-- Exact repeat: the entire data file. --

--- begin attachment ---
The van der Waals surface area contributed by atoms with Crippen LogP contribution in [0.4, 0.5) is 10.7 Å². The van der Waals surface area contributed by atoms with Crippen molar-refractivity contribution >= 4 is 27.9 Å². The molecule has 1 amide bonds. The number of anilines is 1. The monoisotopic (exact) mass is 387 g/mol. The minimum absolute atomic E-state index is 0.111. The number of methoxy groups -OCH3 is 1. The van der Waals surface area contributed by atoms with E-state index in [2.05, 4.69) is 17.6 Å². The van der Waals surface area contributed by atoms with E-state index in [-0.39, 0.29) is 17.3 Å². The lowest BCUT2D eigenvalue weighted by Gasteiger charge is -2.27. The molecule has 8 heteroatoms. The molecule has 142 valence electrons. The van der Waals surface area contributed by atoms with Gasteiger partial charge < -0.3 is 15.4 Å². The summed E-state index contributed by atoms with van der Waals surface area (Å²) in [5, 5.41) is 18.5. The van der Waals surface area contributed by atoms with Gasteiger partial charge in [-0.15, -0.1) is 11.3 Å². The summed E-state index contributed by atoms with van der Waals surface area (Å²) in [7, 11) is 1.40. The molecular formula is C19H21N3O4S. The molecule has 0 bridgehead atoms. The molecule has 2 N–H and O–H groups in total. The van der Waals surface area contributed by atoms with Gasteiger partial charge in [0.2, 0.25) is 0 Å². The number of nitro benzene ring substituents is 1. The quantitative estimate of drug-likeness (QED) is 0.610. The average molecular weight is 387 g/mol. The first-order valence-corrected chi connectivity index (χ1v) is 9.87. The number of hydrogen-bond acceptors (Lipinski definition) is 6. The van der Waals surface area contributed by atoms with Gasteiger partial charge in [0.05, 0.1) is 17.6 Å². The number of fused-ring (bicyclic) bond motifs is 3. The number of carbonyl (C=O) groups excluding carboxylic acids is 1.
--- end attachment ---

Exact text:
The van der Waals surface area contributed by atoms with Crippen LogP contribution in [0.4, 0.5) is 10.7 Å². The van der Waals surface area contributed by atoms with Crippen molar-refractivity contribution >= 4 is 27.9 Å². The molecule has 1 amide bonds. The number of anilines is 1. The monoisotopic (exact) mass is 387 g/mol. The minimum absolute atomic E-state index is 0.111. The number of methoxy groups -OCH3 is 1. The van der Waals surface area contributed by atoms with E-state index in [2.05, 4.69) is 17.6 Å². The van der Waals surface area contributed by atoms with E-state index in [-0.39, 0.29) is 17.3 Å². The lowest BCUT2D eigenvalue weighted by Gasteiger charge is -2.27. The molecule has 8 heteroatoms. The molecule has 142 valence electrons. The van der Waals surface area contributed by atoms with Gasteiger partial charge < -0.3 is 15.4 Å². The summed E-state index contributed by atoms with van der Waals surface area (Å²) in [5, 5.41) is 18.5. The van der Waals surface area contributed by atoms with Gasteiger partial charge in [-0.15, -0.1) is 11.3 Å². The summed E-state index contributed by atoms with van der Waals surface area (Å²) in [7, 11) is 1.40. The molecular formula is C19H21N3O4S. The molecule has 0 bridgehead atoms. The molecule has 2 N–H and O–H groups in total. The van der Waals surface area contributed by atoms with Gasteiger partial charge in [0.2, 0.25) is 0 Å². The number of nitro benzene ring substituents is 1. The quantitative estimate of drug-likeness (QED) is 0.610. The average molecular weight is 387 g/mol. The first-order valence-corrected chi connectivity index (χ1v) is 9.87. The number of hydrogen-bond acceptors (Lipinski definition) is 6. The van der Waals surface area contributed by atoms with Gasteiger partial charge in [0.05, 0.1) is 17.6 Å². The number of fused-ring (bicyclic) bond motifs is 3. The number of carbonyl (C=O) groups excluding carboxylic acids is 1.